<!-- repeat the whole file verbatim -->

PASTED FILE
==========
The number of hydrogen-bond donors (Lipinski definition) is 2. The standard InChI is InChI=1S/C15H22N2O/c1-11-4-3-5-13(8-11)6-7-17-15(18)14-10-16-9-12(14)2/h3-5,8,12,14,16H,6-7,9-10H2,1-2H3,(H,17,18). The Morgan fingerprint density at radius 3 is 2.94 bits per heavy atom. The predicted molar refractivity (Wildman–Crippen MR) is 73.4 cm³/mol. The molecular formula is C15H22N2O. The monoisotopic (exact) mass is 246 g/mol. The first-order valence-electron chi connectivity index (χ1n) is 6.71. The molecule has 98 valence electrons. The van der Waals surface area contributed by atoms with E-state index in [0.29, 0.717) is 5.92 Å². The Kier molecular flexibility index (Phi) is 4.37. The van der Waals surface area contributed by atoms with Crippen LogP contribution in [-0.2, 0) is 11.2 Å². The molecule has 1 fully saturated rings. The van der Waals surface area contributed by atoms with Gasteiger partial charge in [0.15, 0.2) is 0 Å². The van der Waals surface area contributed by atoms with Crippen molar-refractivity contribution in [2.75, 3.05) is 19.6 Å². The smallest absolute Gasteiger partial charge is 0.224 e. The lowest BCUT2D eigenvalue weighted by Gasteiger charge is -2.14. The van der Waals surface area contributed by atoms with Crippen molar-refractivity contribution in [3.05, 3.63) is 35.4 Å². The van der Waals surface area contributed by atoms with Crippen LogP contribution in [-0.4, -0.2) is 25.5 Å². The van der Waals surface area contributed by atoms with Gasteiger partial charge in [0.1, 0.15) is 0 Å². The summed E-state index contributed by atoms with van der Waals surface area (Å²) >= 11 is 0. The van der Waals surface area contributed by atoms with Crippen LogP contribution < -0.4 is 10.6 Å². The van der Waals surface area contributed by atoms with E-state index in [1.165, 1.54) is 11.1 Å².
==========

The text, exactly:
The number of hydrogen-bond donors (Lipinski definition) is 2. The standard InChI is InChI=1S/C15H22N2O/c1-11-4-3-5-13(8-11)6-7-17-15(18)14-10-16-9-12(14)2/h3-5,8,12,14,16H,6-7,9-10H2,1-2H3,(H,17,18). The Morgan fingerprint density at radius 3 is 2.94 bits per heavy atom. The predicted molar refractivity (Wildman–Crippen MR) is 73.4 cm³/mol. The molecular formula is C15H22N2O. The monoisotopic (exact) mass is 246 g/mol. The first-order valence-electron chi connectivity index (χ1n) is 6.71. The molecule has 98 valence electrons. The van der Waals surface area contributed by atoms with E-state index in [0.29, 0.717) is 5.92 Å². The Kier molecular flexibility index (Phi) is 4.37. The van der Waals surface area contributed by atoms with Crippen LogP contribution in [-0.2, 0) is 11.2 Å². The molecule has 1 fully saturated rings. The van der Waals surface area contributed by atoms with Gasteiger partial charge in [0.15, 0.2) is 0 Å². The van der Waals surface area contributed by atoms with Crippen molar-refractivity contribution in [2.75, 3.05) is 19.6 Å². The smallest absolute Gasteiger partial charge is 0.224 e. The lowest BCUT2D eigenvalue weighted by Gasteiger charge is -2.14. The van der Waals surface area contributed by atoms with Crippen molar-refractivity contribution in [3.05, 3.63) is 35.4 Å². The van der Waals surface area contributed by atoms with Crippen LogP contribution in [-0.4, -0.2) is 25.5 Å². The van der Waals surface area contributed by atoms with Gasteiger partial charge in [0.1, 0.15) is 0 Å². The summed E-state index contributed by atoms with van der Waals surface area (Å²) >= 11 is 0. The van der Waals surface area contributed by atoms with Crippen LogP contribution < -0.4 is 10.6 Å². The van der Waals surface area contributed by atoms with E-state index in [1.165, 1.54) is 11.1 Å².